Ford breaks ground on $5.6bn EV mega-factory in Tennessee

Since March, construction crews have moved 4.6 million cubic yards of soil and laid 4,600 deep foundations on the nearly 6-square-mile site in Haywood County (Courtesy of Ford)
Ford officially broke ground Friday (23 September) on its $5.6bn “BlueOval City” mega-factory in Stanton, Tennessee that will produce next-generation electric F-Series pick-up trucks and advanced batteries.

The company, which claimed to be the United States’ number two electric vehicle brand based on sales in August, moved fast on the nearly 6-square-mile campus in Haywood County after announcing the plan to build it less than a year ago.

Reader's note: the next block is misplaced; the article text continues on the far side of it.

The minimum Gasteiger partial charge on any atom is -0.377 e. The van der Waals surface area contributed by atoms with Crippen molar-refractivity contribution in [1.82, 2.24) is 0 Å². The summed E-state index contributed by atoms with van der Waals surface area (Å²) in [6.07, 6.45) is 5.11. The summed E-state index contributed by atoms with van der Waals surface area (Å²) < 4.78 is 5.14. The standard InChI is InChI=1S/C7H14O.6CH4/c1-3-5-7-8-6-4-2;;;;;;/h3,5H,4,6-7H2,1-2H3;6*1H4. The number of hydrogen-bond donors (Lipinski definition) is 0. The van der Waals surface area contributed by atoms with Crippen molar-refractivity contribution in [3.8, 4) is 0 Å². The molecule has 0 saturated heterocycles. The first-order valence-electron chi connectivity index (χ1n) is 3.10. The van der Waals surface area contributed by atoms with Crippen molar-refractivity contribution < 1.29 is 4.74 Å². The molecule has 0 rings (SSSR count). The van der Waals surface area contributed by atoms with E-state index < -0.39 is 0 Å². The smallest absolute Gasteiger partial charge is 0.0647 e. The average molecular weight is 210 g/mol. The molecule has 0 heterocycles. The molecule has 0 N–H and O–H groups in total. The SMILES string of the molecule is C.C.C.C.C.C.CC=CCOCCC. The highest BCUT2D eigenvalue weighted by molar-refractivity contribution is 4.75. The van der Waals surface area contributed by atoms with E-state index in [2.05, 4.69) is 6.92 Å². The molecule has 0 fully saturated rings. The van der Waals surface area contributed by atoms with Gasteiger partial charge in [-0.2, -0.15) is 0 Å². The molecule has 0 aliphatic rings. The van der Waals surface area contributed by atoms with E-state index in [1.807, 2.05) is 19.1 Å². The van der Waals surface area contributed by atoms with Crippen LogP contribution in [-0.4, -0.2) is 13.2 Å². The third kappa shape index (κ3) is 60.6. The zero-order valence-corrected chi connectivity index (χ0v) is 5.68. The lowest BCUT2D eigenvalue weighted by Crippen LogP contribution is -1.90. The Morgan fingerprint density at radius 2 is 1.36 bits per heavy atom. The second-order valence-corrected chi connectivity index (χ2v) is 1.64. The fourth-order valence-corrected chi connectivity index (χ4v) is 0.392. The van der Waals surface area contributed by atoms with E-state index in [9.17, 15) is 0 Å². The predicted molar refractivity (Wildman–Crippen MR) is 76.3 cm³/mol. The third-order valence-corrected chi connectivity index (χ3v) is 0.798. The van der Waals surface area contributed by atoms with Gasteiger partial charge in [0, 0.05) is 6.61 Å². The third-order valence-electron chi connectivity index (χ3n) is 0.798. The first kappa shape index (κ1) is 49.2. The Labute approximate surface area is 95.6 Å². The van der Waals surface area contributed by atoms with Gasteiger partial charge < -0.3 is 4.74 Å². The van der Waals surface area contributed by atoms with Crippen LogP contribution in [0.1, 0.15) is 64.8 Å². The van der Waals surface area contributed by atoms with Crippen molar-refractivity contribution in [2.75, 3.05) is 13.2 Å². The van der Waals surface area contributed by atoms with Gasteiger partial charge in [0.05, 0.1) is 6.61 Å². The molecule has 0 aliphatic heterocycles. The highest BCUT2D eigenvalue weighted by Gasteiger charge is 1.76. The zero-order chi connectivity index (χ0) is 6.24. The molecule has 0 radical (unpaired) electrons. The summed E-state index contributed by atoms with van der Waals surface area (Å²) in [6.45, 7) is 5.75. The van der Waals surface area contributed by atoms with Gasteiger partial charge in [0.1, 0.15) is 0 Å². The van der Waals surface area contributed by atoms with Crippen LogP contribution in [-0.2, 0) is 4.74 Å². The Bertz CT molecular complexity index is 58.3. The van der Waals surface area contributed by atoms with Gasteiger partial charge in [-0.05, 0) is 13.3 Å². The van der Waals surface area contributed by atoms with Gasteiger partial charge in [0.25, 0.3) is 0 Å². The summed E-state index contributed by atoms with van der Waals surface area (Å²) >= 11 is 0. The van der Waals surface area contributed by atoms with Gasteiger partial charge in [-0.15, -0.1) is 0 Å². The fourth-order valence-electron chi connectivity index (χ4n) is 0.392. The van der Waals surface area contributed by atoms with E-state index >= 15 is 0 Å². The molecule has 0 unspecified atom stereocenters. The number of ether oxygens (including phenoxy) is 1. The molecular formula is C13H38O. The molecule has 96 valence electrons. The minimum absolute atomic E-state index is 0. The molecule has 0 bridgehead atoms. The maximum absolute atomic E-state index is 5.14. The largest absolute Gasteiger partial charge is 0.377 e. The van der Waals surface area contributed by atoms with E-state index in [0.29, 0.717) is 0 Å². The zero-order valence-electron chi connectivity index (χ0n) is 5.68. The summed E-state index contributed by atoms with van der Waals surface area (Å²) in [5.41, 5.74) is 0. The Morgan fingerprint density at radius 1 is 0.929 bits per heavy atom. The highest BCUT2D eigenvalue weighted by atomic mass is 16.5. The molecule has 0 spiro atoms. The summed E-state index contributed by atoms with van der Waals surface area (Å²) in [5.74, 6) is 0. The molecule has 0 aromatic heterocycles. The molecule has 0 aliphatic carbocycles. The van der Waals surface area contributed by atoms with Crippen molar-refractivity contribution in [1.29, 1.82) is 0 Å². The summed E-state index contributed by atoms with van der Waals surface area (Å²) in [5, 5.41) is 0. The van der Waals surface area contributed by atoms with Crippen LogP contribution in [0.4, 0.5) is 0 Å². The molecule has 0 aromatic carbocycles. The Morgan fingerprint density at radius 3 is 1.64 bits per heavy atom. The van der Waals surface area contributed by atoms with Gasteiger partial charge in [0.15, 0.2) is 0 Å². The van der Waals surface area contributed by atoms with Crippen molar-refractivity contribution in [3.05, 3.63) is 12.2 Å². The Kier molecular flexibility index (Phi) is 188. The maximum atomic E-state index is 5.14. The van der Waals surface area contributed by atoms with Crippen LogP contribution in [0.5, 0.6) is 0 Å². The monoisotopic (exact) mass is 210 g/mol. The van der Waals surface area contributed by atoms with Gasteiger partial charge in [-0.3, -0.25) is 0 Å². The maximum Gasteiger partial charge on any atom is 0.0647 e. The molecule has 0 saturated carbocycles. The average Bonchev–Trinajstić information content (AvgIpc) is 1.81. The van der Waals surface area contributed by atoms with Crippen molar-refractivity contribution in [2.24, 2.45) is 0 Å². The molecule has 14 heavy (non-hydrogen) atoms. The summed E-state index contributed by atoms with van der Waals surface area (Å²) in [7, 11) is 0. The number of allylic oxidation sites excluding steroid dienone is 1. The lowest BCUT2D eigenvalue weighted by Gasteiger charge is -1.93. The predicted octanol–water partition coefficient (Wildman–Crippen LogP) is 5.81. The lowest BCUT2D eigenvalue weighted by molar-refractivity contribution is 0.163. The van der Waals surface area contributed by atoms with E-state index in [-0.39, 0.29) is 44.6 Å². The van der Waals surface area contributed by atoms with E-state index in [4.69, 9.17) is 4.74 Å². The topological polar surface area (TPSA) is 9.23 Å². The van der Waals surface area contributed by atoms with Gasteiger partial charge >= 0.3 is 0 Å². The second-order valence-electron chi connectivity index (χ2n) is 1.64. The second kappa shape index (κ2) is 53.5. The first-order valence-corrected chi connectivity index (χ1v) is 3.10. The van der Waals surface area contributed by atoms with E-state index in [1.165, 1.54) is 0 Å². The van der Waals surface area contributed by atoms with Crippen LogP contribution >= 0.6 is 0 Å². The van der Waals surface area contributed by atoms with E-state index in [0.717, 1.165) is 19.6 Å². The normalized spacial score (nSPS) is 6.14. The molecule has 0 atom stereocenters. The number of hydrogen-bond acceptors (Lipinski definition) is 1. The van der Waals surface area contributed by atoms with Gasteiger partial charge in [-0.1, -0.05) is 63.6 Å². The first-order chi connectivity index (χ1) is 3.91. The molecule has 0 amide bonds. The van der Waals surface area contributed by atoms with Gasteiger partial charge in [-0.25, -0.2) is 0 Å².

It has been preparing the mostly farmland site since March. Construction crews have moved 4.6 million cubic yards of soil, laid 370,000 tons of stone, and laid 4,600 deep foundations.

Detroit-headquartered contractor Walbridge leads construction work. It has been ranked as the United States’ top automotive contractor by Engineering News-Record.

The plant is scheduled for completion in 2025, after which it will employ around 6,000 people. Ford said it would help it reach its worldwide target of producing 2 million electric vehicles a year by late 2026.

“We are building the future right here in West Tennessee,” said Eric Grubb, Ford’s director of construction. “This facility is the blueprint for Ford’s future manufacturing facilities and will enable Ford to help lead America’s shift to electric vehicles.”

Tennessee Governor Bill Lee said BlueOval City would have a “transformational impact on Tennesseans and our economy”.

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